“What is the reason that in the first incident [which occurred 40 years before the second] G-d instructed Moses to strike the rock, while in the second incident He insisted exclusively on verbal communication?….
When the Jewish people departed from Egypt after decades of physical and psychological oppression… [having been] steeped for two centuries in the immoral culture of Egyptian pagan society… they had developed a profound obstinacy and roughness… [which is why they were] constantly rebelling…
According to the Kabbalah, the generation that departed Egypt possessed extraordinarily lofty souls… But before any refinement could be achieved, the outer ‘rock’ needed to be cracked… At this… point in Jewish history, smiting the ‘rock’ was appropriate, indeed critical. Their hearts were too dense to be pierced in any other way.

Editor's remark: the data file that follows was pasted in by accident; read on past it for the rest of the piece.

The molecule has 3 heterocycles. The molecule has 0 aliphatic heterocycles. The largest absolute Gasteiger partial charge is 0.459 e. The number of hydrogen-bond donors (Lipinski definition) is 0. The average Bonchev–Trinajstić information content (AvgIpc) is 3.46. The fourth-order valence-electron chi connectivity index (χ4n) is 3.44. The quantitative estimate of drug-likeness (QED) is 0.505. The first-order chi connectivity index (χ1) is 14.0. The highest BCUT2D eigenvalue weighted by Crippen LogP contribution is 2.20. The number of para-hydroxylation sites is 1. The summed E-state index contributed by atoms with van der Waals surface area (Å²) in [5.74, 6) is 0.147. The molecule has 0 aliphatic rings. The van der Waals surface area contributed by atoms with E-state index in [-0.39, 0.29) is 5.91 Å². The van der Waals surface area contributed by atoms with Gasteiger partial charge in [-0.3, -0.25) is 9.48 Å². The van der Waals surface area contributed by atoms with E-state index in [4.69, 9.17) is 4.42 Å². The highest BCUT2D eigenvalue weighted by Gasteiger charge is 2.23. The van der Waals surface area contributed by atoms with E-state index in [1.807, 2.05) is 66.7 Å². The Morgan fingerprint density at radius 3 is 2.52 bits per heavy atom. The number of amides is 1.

Forty years later, their children and grandchildren, born and raised in liberty and in a highly spiritual environment, developed a sense of selfhood quite different from their parents and grandparents. Forty years… in the presence of… divine miracles, leaves a dent. The nation had spiritually matured.
But suddenly, they, too, began to lament and kvetch about a lack of water… They do not express their craving to return to Egypt. They are simply terrified of the prospects of death by thirst. G-d was sensitive to the nuanced distinctions.
[G-d] commanded Moses to speak to the rock, rather than strike it… The model of smiting must be replaced with the model of teaching and inspiring.”